One thing mobile text messaging has proven effective at is delivering alerts, automated notifications that are usually meant to provoke an immediate response. Whether it’s a notice from your bank that someone just put a charge on your debit card or from your office security system that an alarm was tripped on the second floor, SMS messaging has proven effective at creating a real-time response.
That fact and the privacy of the mobile phone have made it useful for sending very personal alerts. For about three years now, parenting portal BabyCenter.com has offered a text alert service that sends subscribers a message just before they go into ovulation for the month.
For more than a year now, Bright Pink, a national non-profit organization promoting breast cancer awareness, has been providing the same kind of service with its monthly “Underwire Alerts”, SMS reminders to perform a breast self-examination. Users can text “PINK” to 59227 or opt in online to receive a text message encouraging them to “treasure their chest” with a quick exam.
Both the light tone and the choice of mobile as a channel are tailored to Bright Pink’s target demographic: women between 18 and 45 who may have a genetic predisposition to breast cancer but who have not received a diagnosis.
“We’re the only national non-profit that focuses on promoting the early detection and prevention of breast and ovarian cancer,” says Leah Drew, Bright Pink marketing and events manager. “Our focus is on helping young women understand their personal risk for those diseases, and then providing them with the tools and resources to take a proactive approach to their health by either detecting cancer at an early non-threatening stage or preventing it altogether.”
Monthly self-exams have been proven effective in detecting and limiting early cancers. But the natural aversion to performing them, combined with the difficulty of remembering to build that monthly chore into a busy life, has meant that young women are not catching as many early warnings as they might.
That’s where Underwire Alerts come in. Women who’ve signed up receive a monthly text message reminding them to “mind your melons” and “touch your tatas”. “Whether you’re rocking 32A’s or DD’s, we want you to go to second base with yourself once a month,” the Web sign-up page says. “We’ll send you a text message once a month reminding you to stop and think about the girls for a little while. (Talk about supportive!)”
The breezy tone is intended to take some of the fear out of something that Bright Pink wants to make a lifelong monthly behavior in its audience, says Drew. Too much of the breast health information available online is dauntingly grim and as likely to scare someone into denial as to get them taking charge of their own health.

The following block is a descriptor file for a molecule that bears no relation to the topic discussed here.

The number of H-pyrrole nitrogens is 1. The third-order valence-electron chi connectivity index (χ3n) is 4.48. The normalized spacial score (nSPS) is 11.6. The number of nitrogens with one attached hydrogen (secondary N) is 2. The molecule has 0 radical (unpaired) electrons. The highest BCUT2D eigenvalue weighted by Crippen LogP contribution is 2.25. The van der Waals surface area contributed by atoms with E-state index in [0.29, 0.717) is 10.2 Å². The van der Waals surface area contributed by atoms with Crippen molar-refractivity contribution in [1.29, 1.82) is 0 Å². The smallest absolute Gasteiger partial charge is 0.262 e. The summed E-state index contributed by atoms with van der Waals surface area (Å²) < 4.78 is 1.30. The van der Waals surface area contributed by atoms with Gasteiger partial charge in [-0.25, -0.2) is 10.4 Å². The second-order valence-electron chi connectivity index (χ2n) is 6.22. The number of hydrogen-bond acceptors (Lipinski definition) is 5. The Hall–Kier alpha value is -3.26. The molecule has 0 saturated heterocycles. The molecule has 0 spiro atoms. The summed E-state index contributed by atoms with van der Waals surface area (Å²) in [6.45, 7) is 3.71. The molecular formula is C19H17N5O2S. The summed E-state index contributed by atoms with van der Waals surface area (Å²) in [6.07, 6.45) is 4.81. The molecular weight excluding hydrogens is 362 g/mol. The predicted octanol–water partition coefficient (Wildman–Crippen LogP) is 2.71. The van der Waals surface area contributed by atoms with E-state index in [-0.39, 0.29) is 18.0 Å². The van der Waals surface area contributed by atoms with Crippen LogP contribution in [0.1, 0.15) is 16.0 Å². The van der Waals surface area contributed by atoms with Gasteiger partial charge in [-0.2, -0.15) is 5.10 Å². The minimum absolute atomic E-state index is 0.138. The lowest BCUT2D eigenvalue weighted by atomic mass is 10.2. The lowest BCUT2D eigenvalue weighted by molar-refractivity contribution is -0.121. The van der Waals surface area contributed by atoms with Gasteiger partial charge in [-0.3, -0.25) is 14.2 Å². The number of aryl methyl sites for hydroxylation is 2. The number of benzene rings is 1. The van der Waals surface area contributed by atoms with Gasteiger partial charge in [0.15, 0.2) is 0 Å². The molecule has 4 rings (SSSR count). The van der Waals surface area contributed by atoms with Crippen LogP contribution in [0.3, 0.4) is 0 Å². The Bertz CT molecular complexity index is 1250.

The Underwire Alert campaign began last year as a test effort with mobile marketing agency Vibes Media.
“They wanted to reach their target audience of mostly young females,” says Vibes CEO Alex Campbell. “We recommended mobile as an excellent channel for that, since that demographic almost always has their cell phone nearby. And the mobile phone is a particularly personal device, which makes it appropriate for messaging on a personal topic such as breast health.”
Campbell points out that since they are opt-in only, SMS messages have a very strong open rate—as high as 97% in some research, compared to 16% for email. The great majority of those messages (as much as 83%) are opened within an hour of delivery, making SMS that much more effective as a vehicle for real-time calls to action.
Campbell says future iterations of the Underwire Alert program may give users the ability to set the date and time of day for receiving their reminders. “Ensuring that you receive a reminder at a time when you’re able to act on it immediately, say, while getting ready for work–that could make SMS messaging even more effective as a tool for promoting behavior,” he says.
Taking the alerts mobile meant that Bright Pink could take sign-ups both on its Web site using a standard form and directly via mobile device at the live events the group and its regional chapters run throughout the year, using the short code provided by Vibes.
“We promote the alerts regularly at conferences we attend, events we hold, networking fairs and so on,” says Drew. “Pretty much anywhere we go, we’ll make an announcement about it, because it’s the easiest way to get involved with Bright Pink.” She says the Underwire Alerts offering had “a few thousand” registered subscribers going into October and expects the numbers will have grown thanks to 10 local events around the country to mark Breast Cancer Awareness Month.
Bright Pink’s informational content, including the Underwire Alerts, stays resolutely upbeat. On the Web site, the group’s “Little Bright Book” breast self-exam .pdf download is written to be the exact opposite of the dour pamphlets available in doctors’ waiting rooms. (It’s also “supported and lifted up” by Orbit White gum.) And the series of videos available on Bright Pink’s Facebook page (and on Orbit’s YouTube channel) feature E! Channel reporter Giuliana Rancic engaging California passersby in discussions about the “best breasts in Hollywood" or their pet nicknames for those parts—while still imparting serious information about breast health and cancer prevention.
“Each video begins with a funny question to get people talking and draw them in, and then the more serious educational message comes after they’re engaged,” says Drew. “In all our messaging we want to be serious but not grim. Our message is, look on the bright side: You can be smart about your health, and the benefit of knowing more is that you can do more.”